Happy 100th birthday (December 15, 2020) to one of our favorite aviation ‘sheroes’, Bernice “Bee” Falk Haydu! She's a WWII pilot, entrepreneurial aviator, and lifelong advocate for women military pilots.

World War II Women Airforce Service Pilot (WASP), Bernice Haydu, stands next to an AT-6 Texan at Page Field near Fort Myers, Florida, in 2016. (Courtesy of the United States Department of Defense)

During World War II, Haydu, known as Bee Falk at the time, volunteered for the civilian Women Airforce Service Pilot (WASP) in early 1944 because she loved flying and wanted to help the war effort (her older brother Lloyd was already serving in the Army Air Forces in England). She trained for seven months at Avenger Field in Sweetwater, Texas, where she logged 210 hours in aircraft including the PT-17 Stearman, BT-13 Valiant, AT-6 Texan, and the AT-17 Bobcat. Haydu recalls her September 1944 graduation from WASP class 44-W-7 as “one of the happiest days” of her life. Her mother pinned her silver wings onto her uniform after the ceremony. She went on to serve at Pecos Army Airfield as an engineering test pilot and a utility pilot before the WASP program was canceled in December 1944.

Bernice “Bee” Falk Haydu in her flying gear, in 1944. (Courtesy of the Official WASP Archive at Texas Woman's University)

Like many WASP, Haydu looked for work in aviation after the end of the WASP program, writing to airlines and aircraft companies to inquire about jobs. "I never heard ‘no' said in so many different ways,” she remembered in a 2006 interview. Yet she was able to engineer a successful commercial career in aviation thanks to her experience in the cockpit, understanding of the aviation business, and connections with WASP. She went on to work as a freelance flight instructor, ferry pilot, and later owned a Cessna dealership and flight school.

Haydu was also determined to receive recognition and retroactive veteran status for the WASP who proudly served their country during WWII. Because of the WASP program’s civilian status, the pilots were denied the benefits of the GI Bill and ineligible for military burials, among other things. As President of the WASP alumni association, Order of the Fifinella, between 1975-78, Haydu spearheaded the publicity campaign leading up to the 1977 congressional hearings to recognize the service and sacrifice of WASP.

Logo of the Women Airforce Service Pilot (WASP) alumni association, Order of the Fifinella. (National Air and Space Museum Archives, NASM.1989.0123-M0000003-00020)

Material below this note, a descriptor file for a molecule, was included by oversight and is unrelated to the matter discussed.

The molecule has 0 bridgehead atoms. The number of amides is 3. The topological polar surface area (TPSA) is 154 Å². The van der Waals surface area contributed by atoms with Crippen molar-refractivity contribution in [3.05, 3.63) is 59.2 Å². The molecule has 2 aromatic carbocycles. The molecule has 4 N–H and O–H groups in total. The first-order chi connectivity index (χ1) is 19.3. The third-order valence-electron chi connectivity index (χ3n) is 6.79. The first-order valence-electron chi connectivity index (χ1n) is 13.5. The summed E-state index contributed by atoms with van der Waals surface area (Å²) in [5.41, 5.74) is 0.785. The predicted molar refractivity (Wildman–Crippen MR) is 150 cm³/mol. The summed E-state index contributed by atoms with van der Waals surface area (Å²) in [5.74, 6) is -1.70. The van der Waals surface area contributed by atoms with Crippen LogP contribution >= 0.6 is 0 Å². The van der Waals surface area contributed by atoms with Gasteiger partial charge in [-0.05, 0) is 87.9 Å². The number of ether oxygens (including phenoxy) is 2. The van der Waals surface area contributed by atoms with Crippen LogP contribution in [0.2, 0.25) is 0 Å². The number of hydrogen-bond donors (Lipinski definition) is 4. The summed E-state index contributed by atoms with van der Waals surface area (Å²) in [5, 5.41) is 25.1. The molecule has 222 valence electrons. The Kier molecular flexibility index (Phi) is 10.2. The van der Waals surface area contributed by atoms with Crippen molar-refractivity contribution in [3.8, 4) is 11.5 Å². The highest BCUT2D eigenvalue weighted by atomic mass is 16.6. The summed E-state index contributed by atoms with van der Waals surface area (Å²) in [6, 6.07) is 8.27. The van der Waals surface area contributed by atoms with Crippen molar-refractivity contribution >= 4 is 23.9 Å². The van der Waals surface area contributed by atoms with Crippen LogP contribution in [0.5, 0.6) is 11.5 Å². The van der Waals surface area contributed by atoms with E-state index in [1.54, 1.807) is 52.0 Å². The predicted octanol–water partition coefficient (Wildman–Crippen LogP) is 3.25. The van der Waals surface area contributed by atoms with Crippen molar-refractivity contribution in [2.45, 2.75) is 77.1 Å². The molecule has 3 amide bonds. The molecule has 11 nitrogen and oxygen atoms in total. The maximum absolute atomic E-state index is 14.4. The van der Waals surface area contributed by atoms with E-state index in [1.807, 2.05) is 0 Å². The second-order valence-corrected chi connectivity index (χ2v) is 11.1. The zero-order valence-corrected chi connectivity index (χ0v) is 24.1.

Through the legal battles, Haydu encouraged her fellow WASP to keep fighting for recognition, insisting, “It’s so close; let’s not let it slip from our fingers.” Haydu had already donated her complete Santiago-blue WASP uniform to the Smithsonian in 1971 (and in 1989 she donated some of her personal papers), so she borrowed the uniform of her friend, Gretchen Gorman Graba (43-W-3), to wear at the Senate hearing on May 25 and House hearing September 20-21. On November 3, 1977, Congress approved H.R. 8701 granting the WASP veteran status, and Haydu mobilized the WASP phone tree to inform members of the good news. On November 23, President Carter signed the bill into law.

Santiago dark blue wool dress uniform worn by Woman's Airforce Service Pilot (WASP) during World War II. Donated by Bernice Haydu. (National Air and Space Museum)

Haydu advocated for all women military aviators, not only the WASP but also the women who followed them down the runway. Together with Sara Payne Hayden, she created a nonprofit in 1978 to promote and preserve the roles of women who have contributed to military aviation at war and in peacetime. This organization, which became the Women Military Aviators, has grown from an inaugural membership of nine women to more than 800 members around the world today.

In recognition of Haydu and the other WASP who made their careers possible, 86 U.S. Air Force reservist women attended the 2008 WASP reunion. Lining the banquet stage, several stepped forward to recite a favorite quote by a WASP that had inspired them. One woman shared these words from Haydu: “The harder you work, the luckier you get.”

Haydu’s hard work was recognized again in 2009. She was one of three surviving WASP to stand beside President Obama in the Oval Office as he awarded the Congressional Gold Medal to the WASP for their service during World War II.

President Barack Obama signs a bill to award a Congressional Gold Medal to the Women Airforce Service Pilots (WASP) in 2009. (Official White House Photo by Pete Souza)

Today we celebrate Haydu’s contributions to aviation and her support for women aviators. Happy birthday, Bee!

Related Topics Aviation Women World War II People
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